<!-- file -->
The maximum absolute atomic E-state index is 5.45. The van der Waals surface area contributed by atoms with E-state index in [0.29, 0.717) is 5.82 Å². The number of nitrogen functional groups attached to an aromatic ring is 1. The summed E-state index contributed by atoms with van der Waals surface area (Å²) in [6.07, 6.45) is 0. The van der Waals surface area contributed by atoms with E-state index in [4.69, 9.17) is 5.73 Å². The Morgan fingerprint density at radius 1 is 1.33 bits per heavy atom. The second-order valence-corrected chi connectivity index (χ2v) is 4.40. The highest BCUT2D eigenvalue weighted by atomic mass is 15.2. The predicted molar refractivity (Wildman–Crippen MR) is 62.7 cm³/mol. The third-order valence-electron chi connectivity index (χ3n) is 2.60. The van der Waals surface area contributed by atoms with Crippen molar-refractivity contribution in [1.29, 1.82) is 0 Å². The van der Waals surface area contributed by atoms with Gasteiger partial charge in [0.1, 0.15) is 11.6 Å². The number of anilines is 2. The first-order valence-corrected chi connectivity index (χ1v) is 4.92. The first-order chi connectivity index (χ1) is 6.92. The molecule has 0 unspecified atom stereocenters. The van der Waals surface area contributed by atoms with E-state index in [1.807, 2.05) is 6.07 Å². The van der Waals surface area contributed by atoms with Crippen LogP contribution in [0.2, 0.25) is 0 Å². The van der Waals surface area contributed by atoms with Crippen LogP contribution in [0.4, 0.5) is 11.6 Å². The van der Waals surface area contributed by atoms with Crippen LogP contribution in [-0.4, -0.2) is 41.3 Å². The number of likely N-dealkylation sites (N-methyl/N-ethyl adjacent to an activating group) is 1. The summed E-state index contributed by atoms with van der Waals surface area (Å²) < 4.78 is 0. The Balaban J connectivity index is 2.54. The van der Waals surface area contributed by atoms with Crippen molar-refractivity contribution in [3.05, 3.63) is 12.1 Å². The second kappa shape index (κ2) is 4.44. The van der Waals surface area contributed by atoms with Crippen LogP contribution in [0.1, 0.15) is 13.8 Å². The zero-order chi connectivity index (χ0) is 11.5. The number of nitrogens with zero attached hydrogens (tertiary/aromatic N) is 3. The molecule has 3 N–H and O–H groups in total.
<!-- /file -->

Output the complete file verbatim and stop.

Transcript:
The maximum absolute atomic E-state index is 5.45. The van der Waals surface area contributed by atoms with E-state index in [0.29, 0.717) is 5.82 Å². The number of nitrogen functional groups attached to an aromatic ring is 1. The summed E-state index contributed by atoms with van der Waals surface area (Å²) in [6.07, 6.45) is 0. The van der Waals surface area contributed by atoms with E-state index in [4.69, 9.17) is 5.73 Å². The Morgan fingerprint density at radius 1 is 1.33 bits per heavy atom. The second-order valence-corrected chi connectivity index (χ2v) is 4.40. The highest BCUT2D eigenvalue weighted by atomic mass is 15.2. The predicted molar refractivity (Wildman–Crippen MR) is 62.7 cm³/mol. The third-order valence-electron chi connectivity index (χ3n) is 2.60. The van der Waals surface area contributed by atoms with Crippen molar-refractivity contribution in [1.29, 1.82) is 0 Å². The van der Waals surface area contributed by atoms with Gasteiger partial charge in [0.1, 0.15) is 11.6 Å². The number of anilines is 2. The first-order valence-corrected chi connectivity index (χ1v) is 4.92. The first-order chi connectivity index (χ1) is 6.92. The molecule has 0 unspecified atom stereocenters. The van der Waals surface area contributed by atoms with E-state index in [1.807, 2.05) is 6.07 Å². The van der Waals surface area contributed by atoms with Crippen LogP contribution in [0.2, 0.25) is 0 Å². The van der Waals surface area contributed by atoms with Crippen LogP contribution in [0.4, 0.5) is 11.6 Å². The van der Waals surface area contributed by atoms with Crippen LogP contribution in [-0.4, -0.2) is 41.3 Å². The number of likely N-dealkylation sites (N-methyl/N-ethyl adjacent to an activating group) is 1. The summed E-state index contributed by atoms with van der Waals surface area (Å²) < 4.78 is 0. The Balaban J connectivity index is 2.54. The van der Waals surface area contributed by atoms with Crippen molar-refractivity contribution in [3.05, 3.63) is 12.1 Å². The second kappa shape index (κ2) is 4.44. The van der Waals surface area contributed by atoms with Crippen LogP contribution in [0.1, 0.15) is 13.8 Å². The zero-order chi connectivity index (χ0) is 11.5. The number of nitrogens with zero attached hydrogens (tertiary/aromatic N) is 3. The molecule has 3 N–H and O–H groups in total.